I’m back! After a year-long hiatus. 2016 was a depressing year for me, both professionally and personally. Though I did read a lot of books, the target of 52 wasn’t met. That was one of many disappointments. By the end of last year, my book reading had become non-existent and writing for pleasure had ceased. But I’m back and intend to stay. So, here’s my review of The Rosie Project by Graeme Simsion.
The Rosie Project is a book about one man’s quest to find a suitable bride. Don Tillman is the perfect guy, according to himself. He is organized, logical, unattached, unemotional, and intelligent. Don is a professor of genetics at a university in Melbourne. He has but two friends in the whole world – Gene, his colleague and Claudia, a psychologist and Gene’s wife.
Don’s inability to hold a sociable conversation with women (or anyone for that matter) has left him single at 39. Gene and Claudia try their best to help Don find a compatible partner, but their efforts aren’t rewarded with a match. Don, therefore, devises ‘The Wife Project’, a detailed questionnaire that will help him find his perfect woman. You can find Don’s questionnaire for the Wife Project at the end of the book.
Enter Rosie Jarman. A woman who is Don’s exact opposite. When she enters his life, everything goes haywire. She is everything he doesn’t want in a wife. He dislikes her habits at first but later begins to realize he actually enjoys them and, most of all, her company.
If you’ve watched ‘The Big Bang Theory’ you will immediately picture Don Tillman as Sheldon Cooper. Don has the same quirks and eccentricities as Sheldon. He thinks from the head and not from the heart. He does have a soft side, though. His interactions with his neighbor Daphne are quite sweet and make him seem almost human. Don’s funniest quality is his evaluation of people he meets for the first time. He analyses their BMI, thanks in no small part to his ongoing Wife Project. I especially liked his use of numbers – to describe distance, days, time, physique, and anything measurable. It’s not a few days; it’s ninety-three days. It’s not 4:30-ish; it’s 4:28 pm. Nothing is approximate with Don; it’s always exact.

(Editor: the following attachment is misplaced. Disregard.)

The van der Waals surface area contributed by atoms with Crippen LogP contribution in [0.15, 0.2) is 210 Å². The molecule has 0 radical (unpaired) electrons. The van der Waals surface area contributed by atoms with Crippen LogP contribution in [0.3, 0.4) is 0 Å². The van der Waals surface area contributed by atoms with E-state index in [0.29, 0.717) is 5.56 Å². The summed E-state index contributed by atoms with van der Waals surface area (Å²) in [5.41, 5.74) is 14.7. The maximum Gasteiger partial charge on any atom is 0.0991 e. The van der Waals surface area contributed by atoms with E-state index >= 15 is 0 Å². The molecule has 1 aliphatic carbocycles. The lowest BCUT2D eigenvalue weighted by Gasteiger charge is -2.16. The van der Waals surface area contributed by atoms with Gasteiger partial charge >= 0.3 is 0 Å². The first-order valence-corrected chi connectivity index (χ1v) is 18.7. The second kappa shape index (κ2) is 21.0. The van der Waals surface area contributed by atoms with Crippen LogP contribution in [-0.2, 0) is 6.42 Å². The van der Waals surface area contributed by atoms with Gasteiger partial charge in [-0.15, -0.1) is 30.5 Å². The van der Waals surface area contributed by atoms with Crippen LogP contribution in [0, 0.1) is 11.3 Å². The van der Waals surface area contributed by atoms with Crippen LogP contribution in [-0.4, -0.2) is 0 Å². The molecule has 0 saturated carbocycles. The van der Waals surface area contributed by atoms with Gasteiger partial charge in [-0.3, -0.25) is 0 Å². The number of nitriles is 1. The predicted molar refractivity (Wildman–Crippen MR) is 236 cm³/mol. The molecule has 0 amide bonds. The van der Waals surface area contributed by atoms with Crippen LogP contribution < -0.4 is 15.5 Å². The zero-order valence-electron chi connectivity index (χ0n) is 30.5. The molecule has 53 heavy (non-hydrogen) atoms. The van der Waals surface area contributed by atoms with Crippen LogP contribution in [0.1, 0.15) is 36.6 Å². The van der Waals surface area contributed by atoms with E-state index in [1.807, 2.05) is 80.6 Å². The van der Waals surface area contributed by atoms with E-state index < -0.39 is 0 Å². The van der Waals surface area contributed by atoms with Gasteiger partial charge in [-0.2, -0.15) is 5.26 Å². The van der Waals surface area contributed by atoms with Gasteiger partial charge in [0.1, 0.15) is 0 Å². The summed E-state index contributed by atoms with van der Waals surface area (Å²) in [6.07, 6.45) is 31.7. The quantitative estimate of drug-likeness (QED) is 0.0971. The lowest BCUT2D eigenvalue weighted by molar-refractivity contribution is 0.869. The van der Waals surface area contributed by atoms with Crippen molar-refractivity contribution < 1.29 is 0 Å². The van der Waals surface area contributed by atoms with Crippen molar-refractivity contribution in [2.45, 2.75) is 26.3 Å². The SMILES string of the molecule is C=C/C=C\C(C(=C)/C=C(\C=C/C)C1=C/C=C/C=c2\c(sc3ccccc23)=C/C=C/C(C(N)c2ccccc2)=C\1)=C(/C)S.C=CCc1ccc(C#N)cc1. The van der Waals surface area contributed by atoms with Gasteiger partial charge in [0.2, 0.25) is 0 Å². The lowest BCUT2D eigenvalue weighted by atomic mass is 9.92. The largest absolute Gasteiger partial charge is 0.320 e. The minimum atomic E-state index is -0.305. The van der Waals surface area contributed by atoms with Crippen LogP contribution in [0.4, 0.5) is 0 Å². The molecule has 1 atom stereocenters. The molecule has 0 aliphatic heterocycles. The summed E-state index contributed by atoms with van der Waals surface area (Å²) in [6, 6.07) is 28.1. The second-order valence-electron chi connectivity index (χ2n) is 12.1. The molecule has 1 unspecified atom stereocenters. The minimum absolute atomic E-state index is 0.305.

Rosie is not your typical leading lady. She has a mind of her own. At times, she seems crazier than Don. Her quest to find out who her biological father, named as ‘The Father Project’ by Don, forms the basis of their blossoming love story. I did enjoy her independence and attitude. She doesn’t take any nonsense from Don and doesn’t want him to change either. She, to use a romantic cliché, “accepts him for who he is.” Nowhere does she ask him to change his habits and that’s what makes her a commendable character.
Secondary characters are well thought out and are not added to simply fill the pages. They all influence Don and Rosie in making decisions about their relationship. The narrative is engaging. You rarely get bored from any chapter or page. In fact, I was so into it that I read almost half the book in one night. The end, however, is more like a movie and could have been tweaked a bit.
The story begins with the Wife Project, continues as the Father Project, and ends as the Rosie Project. In conclusion, The Rosie Project is a humorous look at the relationship between two people who are polar opposites of each other. It’s a satisfying, hilarious, and charming romantic comedy.
Why I read this book – I read a listicle in Buzzfeed which mentioned The Rosie Project as the book to read if you loved The Big Bang Theory. Since I’m a fan of the show, I thought I’ll give it a try.
I’m glad I read and finished this book because I realized reading is so therapeutic. Not that I didn’t know it before. But I had forgotten it due to all the negativity surrounding me. It got me out of my depression and added a bit of positivity in my life.
Have you read The Rosie Project? If yes, did you enjoy it? Share your thoughts.